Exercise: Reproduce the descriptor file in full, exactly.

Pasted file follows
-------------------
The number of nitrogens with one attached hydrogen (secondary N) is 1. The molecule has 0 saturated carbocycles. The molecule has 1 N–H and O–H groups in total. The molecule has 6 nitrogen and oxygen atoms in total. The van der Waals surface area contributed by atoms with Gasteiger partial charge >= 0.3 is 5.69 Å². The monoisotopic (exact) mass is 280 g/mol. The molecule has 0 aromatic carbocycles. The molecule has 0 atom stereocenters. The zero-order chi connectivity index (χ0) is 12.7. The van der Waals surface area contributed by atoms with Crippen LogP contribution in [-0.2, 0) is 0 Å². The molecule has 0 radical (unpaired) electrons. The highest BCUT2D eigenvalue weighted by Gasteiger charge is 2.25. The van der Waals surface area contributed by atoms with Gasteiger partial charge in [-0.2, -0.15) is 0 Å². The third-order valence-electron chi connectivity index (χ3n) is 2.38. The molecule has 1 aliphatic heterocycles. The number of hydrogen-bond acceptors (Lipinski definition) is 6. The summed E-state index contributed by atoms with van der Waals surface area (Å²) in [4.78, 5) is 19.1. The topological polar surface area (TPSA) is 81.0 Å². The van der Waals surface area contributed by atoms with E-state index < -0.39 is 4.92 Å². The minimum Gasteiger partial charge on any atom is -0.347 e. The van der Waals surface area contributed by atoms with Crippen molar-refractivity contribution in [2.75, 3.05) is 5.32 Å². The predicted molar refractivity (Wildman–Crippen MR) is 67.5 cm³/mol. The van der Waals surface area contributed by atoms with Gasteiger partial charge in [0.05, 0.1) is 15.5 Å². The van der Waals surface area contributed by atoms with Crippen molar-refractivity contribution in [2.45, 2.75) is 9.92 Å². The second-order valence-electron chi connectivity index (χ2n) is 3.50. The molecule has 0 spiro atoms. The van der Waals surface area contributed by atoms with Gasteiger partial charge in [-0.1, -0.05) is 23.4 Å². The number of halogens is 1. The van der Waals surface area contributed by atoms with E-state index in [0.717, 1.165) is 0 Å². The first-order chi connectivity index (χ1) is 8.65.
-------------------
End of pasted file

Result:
The number of nitrogens with one attached hydrogen (secondary N) is 1. The molecule has 0 saturated carbocycles. The molecule has 1 N–H and O–H groups in total. The molecule has 6 nitrogen and oxygen atoms in total. The van der Waals surface area contributed by atoms with Gasteiger partial charge >= 0.3 is 5.69 Å². The monoisotopic (exact) mass is 280 g/mol. The molecule has 0 aromatic carbocycles. The molecule has 0 atom stereocenters. The zero-order chi connectivity index (χ0) is 12.7. The van der Waals surface area contributed by atoms with Crippen LogP contribution in [-0.2, 0) is 0 Å². The molecule has 0 radical (unpaired) electrons. The highest BCUT2D eigenvalue weighted by Gasteiger charge is 2.25. The van der Waals surface area contributed by atoms with Gasteiger partial charge in [-0.2, -0.15) is 0 Å². The third-order valence-electron chi connectivity index (χ3n) is 2.38. The molecule has 1 aliphatic heterocycles. The number of hydrogen-bond acceptors (Lipinski definition) is 6. The summed E-state index contributed by atoms with van der Waals surface area (Å²) in [4.78, 5) is 19.1. The topological polar surface area (TPSA) is 81.0 Å². The van der Waals surface area contributed by atoms with E-state index < -0.39 is 4.92 Å². The minimum Gasteiger partial charge on any atom is -0.347 e. The van der Waals surface area contributed by atoms with Crippen molar-refractivity contribution in [2.75, 3.05) is 5.32 Å². The predicted molar refractivity (Wildman–Crippen MR) is 67.5 cm³/mol. The van der Waals surface area contributed by atoms with Gasteiger partial charge in [0.05, 0.1) is 15.5 Å². The van der Waals surface area contributed by atoms with Crippen molar-refractivity contribution in [2.45, 2.75) is 9.92 Å². The second-order valence-electron chi connectivity index (χ2n) is 3.50. The molecule has 0 spiro atoms. The van der Waals surface area contributed by atoms with Gasteiger partial charge in [-0.1, -0.05) is 23.4 Å². The number of halogens is 1. The van der Waals surface area contributed by atoms with E-state index in [0.717, 1.165) is 0 Å². The first-order chi connectivity index (χ1) is 8.65.